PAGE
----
February 2012


About as soon as Dallas lost their last game of the season, a veritable consensus formed in fan circles about what Dallas should do: almost any fan mocker worth his salt had Dallas picking up Carl Nicks in free agency  and drafting  David DeCastro in the 14th. That this quinella might be hard to pull off didn’t faze the crowd, and arguing with any of these guys an amazing waste of time. I felt as  if I was looking at the daily barrage of “Patrick Peterson falls to the Boys” exuberance all over again.

As @FO_MTanier has noted on Twitter,  this interest in DeCastro spills over into the media as well.

It’s taken perhaps a month, but those fans that claim “insider” connections, and are respected in general for, perhaps, actually having those connections are saying now that the Boys are more looking for a center in free agency and will let the guards they have develop.  Costa is regarded as the weak link, not the collection of  talent at guard. Further, Steven Jones has said  that the defense needs work, and media/fan draft interest is beginning to shift to others, people such as Melvin Ingram, Luke Kuechly and Dontari Poe.

Is this man a future Redskin? Image from Ceasarscott of Wikimedia.

The recent combine workout, including a 4.38 40 times of Robert Griffin III has changed the fan status of RG3 in  the eyes of Redskins fans to something approaching blowtorch heat. It hasn’t been mellowed by Saint Louis openly shopping the second pick. The first pick is pretty much assumed to be Oliver Luck, but a fella with a cannon arm, clear intelligence and Vick-like speed leads people more and more to think that Mr. Griffin will be, at worst, a poor man’s Vick. And if he’s more judicious with his throws than Michael, learns the game more intimately, well then all the better. There is now the smell of potential top 10 QB around RG3.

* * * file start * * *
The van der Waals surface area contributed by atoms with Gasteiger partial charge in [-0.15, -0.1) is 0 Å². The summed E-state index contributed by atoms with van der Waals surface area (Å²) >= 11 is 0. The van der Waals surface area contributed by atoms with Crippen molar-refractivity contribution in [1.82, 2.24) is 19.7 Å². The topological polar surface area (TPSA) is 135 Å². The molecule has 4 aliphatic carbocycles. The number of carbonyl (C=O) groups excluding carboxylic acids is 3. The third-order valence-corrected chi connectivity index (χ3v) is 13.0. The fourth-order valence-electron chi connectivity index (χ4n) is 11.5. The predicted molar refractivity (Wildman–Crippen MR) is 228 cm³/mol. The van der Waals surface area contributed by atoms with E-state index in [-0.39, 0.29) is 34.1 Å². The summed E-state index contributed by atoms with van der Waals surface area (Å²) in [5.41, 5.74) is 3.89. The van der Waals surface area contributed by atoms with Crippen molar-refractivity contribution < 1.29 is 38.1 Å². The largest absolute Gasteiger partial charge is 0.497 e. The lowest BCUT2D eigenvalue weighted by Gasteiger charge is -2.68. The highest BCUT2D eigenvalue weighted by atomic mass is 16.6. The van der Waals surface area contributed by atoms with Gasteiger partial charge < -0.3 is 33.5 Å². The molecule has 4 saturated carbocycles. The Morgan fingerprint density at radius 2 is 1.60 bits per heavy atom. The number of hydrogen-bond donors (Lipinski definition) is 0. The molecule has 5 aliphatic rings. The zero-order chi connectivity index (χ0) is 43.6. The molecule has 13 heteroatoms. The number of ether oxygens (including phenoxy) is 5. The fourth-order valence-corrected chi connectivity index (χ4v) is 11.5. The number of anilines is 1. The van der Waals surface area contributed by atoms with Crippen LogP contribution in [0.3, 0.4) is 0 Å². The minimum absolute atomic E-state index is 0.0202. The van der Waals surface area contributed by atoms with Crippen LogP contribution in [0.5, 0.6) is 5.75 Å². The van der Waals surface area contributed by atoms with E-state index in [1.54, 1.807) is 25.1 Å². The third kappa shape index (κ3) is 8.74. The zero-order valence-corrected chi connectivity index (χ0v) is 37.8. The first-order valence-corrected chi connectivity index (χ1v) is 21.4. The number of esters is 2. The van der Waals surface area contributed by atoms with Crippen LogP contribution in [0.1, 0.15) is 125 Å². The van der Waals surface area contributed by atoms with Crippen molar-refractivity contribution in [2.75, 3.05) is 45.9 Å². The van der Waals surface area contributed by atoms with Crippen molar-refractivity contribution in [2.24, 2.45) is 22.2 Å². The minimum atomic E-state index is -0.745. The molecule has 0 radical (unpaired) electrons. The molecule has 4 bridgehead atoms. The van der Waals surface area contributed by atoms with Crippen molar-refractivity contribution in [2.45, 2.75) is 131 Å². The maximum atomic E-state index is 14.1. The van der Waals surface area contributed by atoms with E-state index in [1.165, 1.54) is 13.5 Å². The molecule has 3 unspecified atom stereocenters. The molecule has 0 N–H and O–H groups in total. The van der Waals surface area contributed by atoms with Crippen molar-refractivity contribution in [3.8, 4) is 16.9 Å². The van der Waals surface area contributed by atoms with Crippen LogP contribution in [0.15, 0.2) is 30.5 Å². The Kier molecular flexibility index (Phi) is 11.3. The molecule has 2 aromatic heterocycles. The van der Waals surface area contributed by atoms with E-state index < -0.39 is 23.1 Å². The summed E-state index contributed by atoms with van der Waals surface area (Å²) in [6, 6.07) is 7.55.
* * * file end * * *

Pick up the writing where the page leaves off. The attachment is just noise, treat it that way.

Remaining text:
Four teams are thought to be interested in Robert Griffin: Cleveland, Washington, Miami, and Seattle. How much of that  is real, how much of that  is assumed,  I can’t tell presently. Talk radio has Cleveland in the driver’s seat for a trade, as it has 2 number 1 picks, and the #4 pick as well. The Skins, by contrast, have only the #6 pick.

A #2 pick is worth 2600 points on the JJ chart. Cleveland’s #4 is worth 1800, and their #22 pick is worth 780, about even in value. That said, Peter King is making comparisons to the trade for Ryan Leaf, which netted 2 firsts, a second, and Eric Metcalf. Already, in Redskins fan circles, people are saying they wouldn’t pay 3 #1s for RG3, but if the Leaf trade sets the benchmark, I’d suggest that the equivalent of three #1 choices is the going rate for a potential top 10 QB.

The Redskin’s first round choice is worth 1600 points. How do they make up 1000 points without at least giving up another #1? Beyond  that, what sweetener could they give that would make their trade better than Cleveland’s two #1s?

Useful links:

NFP’s take on Dallas team needs.

NFP’s take on Redskin team needs.

NFP’s  take on Eagles team needs.

NFP’s take on Giants’ team needs.

In April of 2011 I published a playoff model, one that described  the odds of winning in terms of home field advantage, strength of schedule, and previous playoff experience. In the work I did then, I fixed the length of time of previous playoff experience to 2 years, and as I was working with (and changing) my experimental design (the “y” variable was initially playoff  winning percentage, which turned out to be a relatively insensitive parameter), once I had a result with two independent variables, at that point I called it a day and published.